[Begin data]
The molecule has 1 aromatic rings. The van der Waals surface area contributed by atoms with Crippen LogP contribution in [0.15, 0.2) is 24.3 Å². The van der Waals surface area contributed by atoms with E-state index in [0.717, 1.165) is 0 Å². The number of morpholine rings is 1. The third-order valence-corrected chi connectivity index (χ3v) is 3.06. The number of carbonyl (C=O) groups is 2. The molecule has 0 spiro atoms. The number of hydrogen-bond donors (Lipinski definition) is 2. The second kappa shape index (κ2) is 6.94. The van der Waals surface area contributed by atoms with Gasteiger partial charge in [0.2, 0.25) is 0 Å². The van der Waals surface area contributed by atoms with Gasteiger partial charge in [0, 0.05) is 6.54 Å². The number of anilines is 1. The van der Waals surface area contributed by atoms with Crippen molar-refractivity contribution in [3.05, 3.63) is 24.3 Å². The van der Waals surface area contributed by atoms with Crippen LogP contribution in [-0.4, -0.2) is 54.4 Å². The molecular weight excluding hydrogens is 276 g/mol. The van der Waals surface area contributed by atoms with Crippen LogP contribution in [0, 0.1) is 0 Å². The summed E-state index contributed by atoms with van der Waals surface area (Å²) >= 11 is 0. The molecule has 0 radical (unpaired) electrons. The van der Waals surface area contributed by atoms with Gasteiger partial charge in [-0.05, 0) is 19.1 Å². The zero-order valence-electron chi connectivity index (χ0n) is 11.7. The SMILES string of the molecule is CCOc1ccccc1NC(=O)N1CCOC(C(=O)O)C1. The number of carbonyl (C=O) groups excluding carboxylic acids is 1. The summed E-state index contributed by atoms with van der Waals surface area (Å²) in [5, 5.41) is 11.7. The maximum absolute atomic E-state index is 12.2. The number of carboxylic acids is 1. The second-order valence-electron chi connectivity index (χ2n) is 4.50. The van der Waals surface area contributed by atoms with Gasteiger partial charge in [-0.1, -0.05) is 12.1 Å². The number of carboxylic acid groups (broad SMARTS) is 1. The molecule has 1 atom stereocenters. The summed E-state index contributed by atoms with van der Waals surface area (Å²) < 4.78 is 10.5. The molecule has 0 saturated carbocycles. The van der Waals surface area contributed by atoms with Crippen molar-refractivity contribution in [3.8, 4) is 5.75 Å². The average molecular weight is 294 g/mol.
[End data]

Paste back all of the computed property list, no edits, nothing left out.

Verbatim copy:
The molecule has 1 aromatic rings. The van der Waals surface area contributed by atoms with Crippen LogP contribution in [0.15, 0.2) is 24.3 Å². The van der Waals surface area contributed by atoms with E-state index in [0.717, 1.165) is 0 Å². The number of morpholine rings is 1. The third-order valence-corrected chi connectivity index (χ3v) is 3.06. The number of carbonyl (C=O) groups is 2. The molecule has 0 spiro atoms. The number of hydrogen-bond donors (Lipinski definition) is 2. The second kappa shape index (κ2) is 6.94. The van der Waals surface area contributed by atoms with Gasteiger partial charge in [0.2, 0.25) is 0 Å². The van der Waals surface area contributed by atoms with Gasteiger partial charge in [0, 0.05) is 6.54 Å². The number of anilines is 1. The van der Waals surface area contributed by atoms with Crippen molar-refractivity contribution in [3.05, 3.63) is 24.3 Å². The van der Waals surface area contributed by atoms with Crippen LogP contribution in [-0.4, -0.2) is 54.4 Å². The molecular weight excluding hydrogens is 276 g/mol. The van der Waals surface area contributed by atoms with Crippen LogP contribution in [0, 0.1) is 0 Å². The summed E-state index contributed by atoms with van der Waals surface area (Å²) >= 11 is 0. The molecule has 0 radical (unpaired) electrons. The van der Waals surface area contributed by atoms with Gasteiger partial charge in [-0.05, 0) is 19.1 Å². The zero-order valence-electron chi connectivity index (χ0n) is 11.7. The SMILES string of the molecule is CCOc1ccccc1NC(=O)N1CCOC(C(=O)O)C1. The number of carbonyl (C=O) groups excluding carboxylic acids is 1. The summed E-state index contributed by atoms with van der Waals surface area (Å²) in [5, 5.41) is 11.7. The maximum absolute atomic E-state index is 12.2. The number of carboxylic acids is 1. The second-order valence-electron chi connectivity index (χ2n) is 4.50. The van der Waals surface area contributed by atoms with Gasteiger partial charge in [-0.1, -0.05) is 12.1 Å². The number of carboxylic acid groups (broad SMARTS) is 1. The molecule has 1 atom stereocenters. The summed E-state index contributed by atoms with van der Waals surface area (Å²) < 4.78 is 10.5. The molecule has 0 saturated carbocycles. The van der Waals surface area contributed by atoms with Crippen molar-refractivity contribution in [3.8, 4) is 5.75 Å². The average molecular weight is 294 g/mol.